Peter Pan is alive and well and flying at Manatee Players. He’s the boy who wouldn’t grow up and needs no introduction. Peter Pan is so archetypal that it’s hard to believe he popped out of J.M. Barrie’s imagination in 1902. Unknown then, but highly known now. Thanks to Disney, Mary Martin and a host of stage and screen adaptations, unless you’ve been kidnapped by pirates and held for ransom your whole life, it’s a good bet that character and his story are imprinted on your brain. Just in case, here’s the ridiculously short version …
Basically, Peter Pan (Anna Trinci) and his sidekick Tinkerbell (a fairy played by a floating light) fly off with Wendy, John and Michael Darling, (Zoe Verbil, Stevie Romero and Atticus Pratt), three British children raised by a loving mother (Wendy Brown), an overbearing father (Greg Wiegers), and a dog (Brandon Kash Jamora). Pan takes these kids to Neverland, a realm where kids never grow old. After adventures with pirates, Indians and the Lost Boys, Peter Pan returns the kids unharmed. He promises to return for Wendy, but forgets, and returns for her daughter. They fly off, and the story repeats itself.
Anna Trinci carries the show as Peter Pan. She flies through the air with the greatest of ease; it’s a performance of such lightness and grace you could easily miss the sheer athleticism involved. Flying aside, Trinci nicely channels Peter Pan’s impulsive, boastful, narcissistic, cocky character. Holly Rizzo (a dead ringer for Summer Glau) shows true star quality as Tiger Lily and is a great dancer in her own right.
Wiegers clearly had great fun in the dual roles of the father and the pirate. (What would Freud say about that, anyway?) Scott Vitale puts in a smart comic performance as Smee, Hook’s put-up second in command. The supporting cast (as Indians, Lost Boys and Pirates) were all spirited and in-the-moment, as well.
“Peter Pan” is, of course, a musical adaptation of Barrie’s source material — the Mary Martin vehicle that hit Broadway and flickered across the airwaves in the 1960s. Like Peter Pan’s character, the songs, too, never grow old — “I’ve Gotta Crow,” "Tender Shepherd," "I Won’t Grow Up," and “Never Never Land,” to name a few. Musical Director Michelle Neal puts a fresh spin on these nostalgic favorites. Her take on “Ugg-a-Wugg” is a stand-out. Its original patronizing iteration could earn protests from the American Indian Movement. Her update is a high-energy celebration of the life force when the Lost Boys and Indians merge their tribes. Nicely done.
And the dancing strikes the same high level. Choreographer Geena Ravella makes you feel the joy of living in the place where nothing is ever planned. She’s equally delightful in the dances of the sleazy, cheesy Pirates, tarantella or tango, depending on Captain Hook’s mood.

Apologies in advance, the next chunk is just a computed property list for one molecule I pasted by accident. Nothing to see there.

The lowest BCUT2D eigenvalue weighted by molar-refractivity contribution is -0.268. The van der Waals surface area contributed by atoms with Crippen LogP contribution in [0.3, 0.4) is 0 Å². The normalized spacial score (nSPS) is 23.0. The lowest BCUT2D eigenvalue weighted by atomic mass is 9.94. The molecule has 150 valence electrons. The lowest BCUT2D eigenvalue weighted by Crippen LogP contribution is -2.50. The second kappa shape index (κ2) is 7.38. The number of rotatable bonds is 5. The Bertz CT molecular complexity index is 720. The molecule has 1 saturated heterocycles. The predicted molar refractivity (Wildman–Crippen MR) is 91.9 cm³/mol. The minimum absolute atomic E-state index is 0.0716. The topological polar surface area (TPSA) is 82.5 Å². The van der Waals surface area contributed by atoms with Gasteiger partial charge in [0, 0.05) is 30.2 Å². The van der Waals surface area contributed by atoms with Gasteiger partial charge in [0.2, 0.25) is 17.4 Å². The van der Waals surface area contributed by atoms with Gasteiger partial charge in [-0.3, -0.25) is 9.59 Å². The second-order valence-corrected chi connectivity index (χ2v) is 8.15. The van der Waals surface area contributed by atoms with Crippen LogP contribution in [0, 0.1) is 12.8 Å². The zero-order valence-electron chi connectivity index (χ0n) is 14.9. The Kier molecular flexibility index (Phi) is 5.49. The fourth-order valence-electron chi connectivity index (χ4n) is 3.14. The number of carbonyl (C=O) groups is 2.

The Pirates, of course, are stand-ins for rotten adults; a note of darkness in the symphony of childish joy. And absolutely necessary if this musical is going to work.
Like flying, putting on a successful production of “Peter Pan” is not as easy as it looks. To work, the musical has to strike a delicate balance between sugary, sentimental whimsy and sneering camp. Director Steve Dawson takes the material seriously, but not too seriously (as Hook’s capers prove).
Neverland, of course, is a no-rules realm of indulgence and adventure. It’s a big spree. But there are pirates. Comic pirates, yes. But they do want to kill the children. Despite all the fun, the children do want their mothers. In the final scene (drawing from Barrie’s novel, which came after the play) Peter promised to return to Wendy. But, like any boyish brat, he forgets and doesn’t arrive for decades. Wendy is “ever so much older than 20.” Peter blames her for growing up. But she couldn’t help it. For Wendy, there’s no going back to Neverland.
Behind all the fun and fairy dust, there’s a subtle undercurrent of sadness and loss. The Lost Boys; the Darling’s loss of their children; the loss of childhood itself. And, of course, Hook’s lost hand, which Peter Pan severed.
My inner intellectual longs to explore the implications of the Oedipus complex and castration anxiety. But that’s not really the point. You don’t need a degree in post-structuralist hermeneutics to know that Neverland stands for the lost kingdom of childhood imagination. The Indians and Pirates are the inventions of childish minds in late Victorian Britain.
Like Utopia, Neverland is literally “no place.” Or perhaps, “no when.”
It’s the Kingdom of Lost Time.
Here, the dangers aren’t real.
Except for growing up, of course.
IF YOU GO
“Peter Pan” runs through Dec. 22, at Manatee Performing Arts Center, 502 Third Ave. W., Bradenton. Call 748-5875 or visit manateeplayers.com for more information.